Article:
In Super Bowl 50, the top two picks from the same draft class matched up against each other for the first time in NFL history. However, Cam Newton and Von Miller weren’t the only two elite players to emerge from the 2011 NFL Draft.
We decided to look back at the 2011 class knowing what we now know about each player. Let’s take a look at what the order of the picks would be if the draft was held today.
The Panthers are on the clock.
1. Carolina Panthers: Cam Newton (Actual pick: Cam Newton)
Newton, 26, evolved into an elite quarterback with an average supporting cast. He won the league’s MVP with 35 passing touchdowns, 10 rushing touchdowns and just 10 interceptions. Newton’s Super Bowl 50 performance may be fresh in our minds, but the 18-game sample size that came before it is more telling of the player he has become. You don’t pass on an elite talent at the quarterback position.
2. Denver Broncos: J.J. Watt, DE (Actual pick: Von Miller)
Von Miller might be the NFL’s hottest pass rusher, but when it comes to being the most complete player, Watt has the stats and hardware to show for it. Watt has taken home the AP NFL Defensive Player of the Year award three times and he has led the NFL in sacks twice. He has 14.5 more career regular season sacks than Miller, and he’s a superior run defender who has never missed a game.
3. Buffalo Bills: Von Miller, OLB (Actual pick: Marcell Dareus)
Miller has a rare combination of burst and edge bend that can make the task of blocking him one-on-one a lost cause. He has 60 career sacks in 72 games played. Miller can also hold his own in run defense and pass coverage — Tom Brady found that out the hard way in the 2015 AFC Championship game.
Green or Julio Jones? Over the past two seasons, Jones has better stats, but it’s important to keep the context in mind. Jones has become the only option in his team’s passing game while several players have emerged around Green. In 2014 and 2015, Jones saw 366 targets compared to just 249 for Green. The two receivers have nearly identical career numbers when it comes to receptions and yards, but Green has 11 more touchdowns.
5. Arizona Cardinals: Richard Sherman, CB (Actual pick: Patrick Peterson)
In 2015, Sherman dispelled the criticism that he was a product of the defensive scheme he played in. He moved around the formation, at times shadowing the opponent’s best receiver, and he still finished with a 68.0 passer rating against (up slightly from 48.4 in 2014). In 2015 Sherman had one of the most impressive games in his career — he shadowed Antonio Brown and held him to 51 yards in a game where Ben Roethlisberger threw for 456. This one also qualifies as addition by subtraction — Sherman has seven interceptions in 10 career regular-season games against the Cardinals.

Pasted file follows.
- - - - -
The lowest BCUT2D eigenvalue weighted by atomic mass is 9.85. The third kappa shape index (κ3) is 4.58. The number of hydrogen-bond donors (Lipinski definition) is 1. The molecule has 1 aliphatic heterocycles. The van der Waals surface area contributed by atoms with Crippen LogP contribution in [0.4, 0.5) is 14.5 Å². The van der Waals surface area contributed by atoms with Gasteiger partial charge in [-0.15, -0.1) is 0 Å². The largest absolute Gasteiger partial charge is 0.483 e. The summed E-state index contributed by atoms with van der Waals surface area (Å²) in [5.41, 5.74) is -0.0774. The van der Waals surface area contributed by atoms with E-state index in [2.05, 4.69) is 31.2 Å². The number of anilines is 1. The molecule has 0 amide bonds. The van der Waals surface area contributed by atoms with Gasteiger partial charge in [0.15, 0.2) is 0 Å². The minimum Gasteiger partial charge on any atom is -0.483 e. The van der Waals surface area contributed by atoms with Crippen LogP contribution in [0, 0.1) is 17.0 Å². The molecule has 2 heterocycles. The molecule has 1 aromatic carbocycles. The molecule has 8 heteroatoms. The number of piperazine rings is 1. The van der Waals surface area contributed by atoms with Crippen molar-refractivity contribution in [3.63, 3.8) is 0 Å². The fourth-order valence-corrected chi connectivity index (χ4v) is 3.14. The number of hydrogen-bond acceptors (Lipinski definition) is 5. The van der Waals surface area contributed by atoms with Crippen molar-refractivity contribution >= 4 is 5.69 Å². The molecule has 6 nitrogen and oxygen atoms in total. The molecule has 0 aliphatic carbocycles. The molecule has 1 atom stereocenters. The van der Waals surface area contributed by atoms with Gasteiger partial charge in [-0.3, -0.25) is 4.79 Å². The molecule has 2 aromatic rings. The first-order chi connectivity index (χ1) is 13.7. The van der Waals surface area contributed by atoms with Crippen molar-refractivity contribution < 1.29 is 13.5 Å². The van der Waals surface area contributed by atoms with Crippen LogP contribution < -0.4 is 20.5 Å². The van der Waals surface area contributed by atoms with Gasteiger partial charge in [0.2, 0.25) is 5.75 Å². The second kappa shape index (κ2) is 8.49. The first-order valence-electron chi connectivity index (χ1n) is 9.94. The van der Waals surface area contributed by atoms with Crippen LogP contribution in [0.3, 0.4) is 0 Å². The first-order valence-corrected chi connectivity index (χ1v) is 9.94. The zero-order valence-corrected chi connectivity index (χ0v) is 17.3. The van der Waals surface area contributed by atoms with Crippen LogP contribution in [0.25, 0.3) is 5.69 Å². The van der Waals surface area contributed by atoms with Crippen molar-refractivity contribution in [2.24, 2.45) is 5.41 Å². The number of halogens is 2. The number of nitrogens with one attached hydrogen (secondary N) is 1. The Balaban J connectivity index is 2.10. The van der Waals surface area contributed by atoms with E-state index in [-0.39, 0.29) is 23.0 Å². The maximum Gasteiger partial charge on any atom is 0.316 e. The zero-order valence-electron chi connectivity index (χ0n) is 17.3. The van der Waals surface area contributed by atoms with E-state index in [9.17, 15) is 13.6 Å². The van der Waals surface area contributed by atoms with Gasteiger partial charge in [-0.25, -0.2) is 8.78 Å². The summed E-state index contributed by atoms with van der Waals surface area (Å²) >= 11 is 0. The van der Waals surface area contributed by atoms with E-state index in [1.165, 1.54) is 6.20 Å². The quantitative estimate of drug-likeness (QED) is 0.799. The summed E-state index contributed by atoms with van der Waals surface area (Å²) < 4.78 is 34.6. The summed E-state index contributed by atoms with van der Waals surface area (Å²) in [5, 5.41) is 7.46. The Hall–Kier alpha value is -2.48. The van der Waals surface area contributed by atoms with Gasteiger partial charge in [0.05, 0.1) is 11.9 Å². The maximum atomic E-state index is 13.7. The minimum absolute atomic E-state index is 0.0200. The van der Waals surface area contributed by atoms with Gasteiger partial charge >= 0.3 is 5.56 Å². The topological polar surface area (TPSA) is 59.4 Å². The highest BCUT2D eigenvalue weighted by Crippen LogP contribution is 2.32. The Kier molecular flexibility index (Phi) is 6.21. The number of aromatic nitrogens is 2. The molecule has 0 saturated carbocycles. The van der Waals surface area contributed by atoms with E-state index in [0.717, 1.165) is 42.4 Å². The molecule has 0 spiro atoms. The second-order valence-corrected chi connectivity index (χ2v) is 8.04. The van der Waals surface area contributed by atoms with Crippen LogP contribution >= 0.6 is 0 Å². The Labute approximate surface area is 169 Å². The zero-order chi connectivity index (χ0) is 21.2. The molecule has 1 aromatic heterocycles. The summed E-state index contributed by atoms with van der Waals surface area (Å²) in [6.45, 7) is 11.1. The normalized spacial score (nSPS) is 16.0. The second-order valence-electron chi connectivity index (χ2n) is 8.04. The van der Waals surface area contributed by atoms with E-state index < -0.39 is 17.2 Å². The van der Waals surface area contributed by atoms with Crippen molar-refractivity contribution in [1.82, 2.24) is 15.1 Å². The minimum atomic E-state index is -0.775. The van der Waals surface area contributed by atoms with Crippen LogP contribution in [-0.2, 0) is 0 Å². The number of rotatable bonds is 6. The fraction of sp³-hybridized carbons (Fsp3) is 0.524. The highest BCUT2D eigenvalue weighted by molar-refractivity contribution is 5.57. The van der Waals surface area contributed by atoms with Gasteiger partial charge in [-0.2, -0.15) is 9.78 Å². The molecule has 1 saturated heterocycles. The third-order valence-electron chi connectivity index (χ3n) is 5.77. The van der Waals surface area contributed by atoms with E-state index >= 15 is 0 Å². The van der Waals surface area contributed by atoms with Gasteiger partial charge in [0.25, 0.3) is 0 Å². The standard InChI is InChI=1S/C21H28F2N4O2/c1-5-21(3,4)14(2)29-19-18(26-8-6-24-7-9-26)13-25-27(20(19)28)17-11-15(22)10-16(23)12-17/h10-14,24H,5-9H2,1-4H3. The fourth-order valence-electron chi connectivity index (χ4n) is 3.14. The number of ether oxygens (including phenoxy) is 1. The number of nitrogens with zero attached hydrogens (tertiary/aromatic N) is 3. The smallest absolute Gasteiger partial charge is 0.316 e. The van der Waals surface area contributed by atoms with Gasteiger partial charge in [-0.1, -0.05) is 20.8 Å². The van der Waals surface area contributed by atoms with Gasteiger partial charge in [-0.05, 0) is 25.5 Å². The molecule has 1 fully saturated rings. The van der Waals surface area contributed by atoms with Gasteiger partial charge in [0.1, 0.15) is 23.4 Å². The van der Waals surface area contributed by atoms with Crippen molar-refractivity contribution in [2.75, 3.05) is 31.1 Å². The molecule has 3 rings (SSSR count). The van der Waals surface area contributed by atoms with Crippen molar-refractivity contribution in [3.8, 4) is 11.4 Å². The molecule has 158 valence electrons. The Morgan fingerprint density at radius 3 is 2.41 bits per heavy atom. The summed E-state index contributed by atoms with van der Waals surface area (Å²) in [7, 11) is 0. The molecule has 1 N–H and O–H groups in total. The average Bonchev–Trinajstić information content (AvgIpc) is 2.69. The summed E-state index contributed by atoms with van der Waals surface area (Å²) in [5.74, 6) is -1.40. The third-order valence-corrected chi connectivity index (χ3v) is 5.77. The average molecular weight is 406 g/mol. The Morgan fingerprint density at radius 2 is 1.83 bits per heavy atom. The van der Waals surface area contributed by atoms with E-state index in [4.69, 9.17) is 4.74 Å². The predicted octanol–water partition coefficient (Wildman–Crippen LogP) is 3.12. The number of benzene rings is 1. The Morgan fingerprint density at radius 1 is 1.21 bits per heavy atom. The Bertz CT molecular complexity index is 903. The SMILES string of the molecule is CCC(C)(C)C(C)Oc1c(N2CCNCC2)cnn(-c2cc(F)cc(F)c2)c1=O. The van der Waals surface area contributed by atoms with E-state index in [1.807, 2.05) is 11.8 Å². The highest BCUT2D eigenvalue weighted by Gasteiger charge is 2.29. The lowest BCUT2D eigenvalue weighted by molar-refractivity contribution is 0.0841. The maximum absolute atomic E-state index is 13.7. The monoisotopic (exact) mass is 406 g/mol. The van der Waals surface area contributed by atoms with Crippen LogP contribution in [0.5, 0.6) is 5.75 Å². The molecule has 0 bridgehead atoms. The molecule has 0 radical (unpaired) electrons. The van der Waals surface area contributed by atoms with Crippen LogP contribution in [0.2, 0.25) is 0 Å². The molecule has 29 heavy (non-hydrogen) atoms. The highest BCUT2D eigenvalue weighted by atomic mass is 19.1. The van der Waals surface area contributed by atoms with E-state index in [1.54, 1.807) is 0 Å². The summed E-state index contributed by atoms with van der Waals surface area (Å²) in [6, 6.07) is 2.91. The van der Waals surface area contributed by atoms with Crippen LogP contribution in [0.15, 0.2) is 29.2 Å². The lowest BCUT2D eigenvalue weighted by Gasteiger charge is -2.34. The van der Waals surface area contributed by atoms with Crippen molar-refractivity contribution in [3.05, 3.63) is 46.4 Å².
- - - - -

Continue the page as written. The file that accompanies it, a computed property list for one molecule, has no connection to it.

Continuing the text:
6. Cleveland Browns: Julio Jones, WR (Actual pick: Julio Jones, Falcons)
In this scenario, the Browns don’t trade this pick to the Falcons. Instead, they add their franchise receiver. Jones has taken his game to the next level over the past two seasons with 3,464 receiving yards and 14 touchdowns.
7. San Francisco 49ers: Justin Houston, OLB (Actual pick: Aldon Smith)
Smith would have been a no-brainer but couldn’t stay out of trouble off the field. Houston doesn’t rely solely on speed, and his unique ability to combine speed with power has made him one of the NFL’s most dominant pass rushers. He led the NFL and broke the Chiefs’ single-season sack record with 22 in 2014. He has 56 sacks in 70 career games, and he was originally selected at No. 70 overall.
8. Tennessee Titans: Tyron Smith, OT (Actual pick: Jake Locker)
Instead of reaching for a quarterback, the Titans find an elite left tackle who can protect the passer. Smith found immediate success in his rookie season at left tackle. He is undoubtedly one of the NFL’s elite tackles now — he finished with Pro Football Focus’ best overall grade among all tackles in 2015. In most drafts without an elite quarterback prospect, Smith would go No. 1 overall.
9. Dallas Cowboys: Patrick Peterson, CB (Actual pick: Tyron Smith)
Peterson emerged as an elite defensive back in 2015, and his dominant season earned him first-team All-Pro honors. The Cowboys kill two birds with one stone here. By drafting Peterson, they alter course and skip over selecting draft bust Morris Claiborne in the 2012 NFL Draft.
Dareus’s forte is run defense, but the 331-pound defensive tackle is also surprisingly agile. He has 30.5 career sacks in five seasons, and he finished with 10 sacks during the 2014 season when he was named a first-team All-Pro.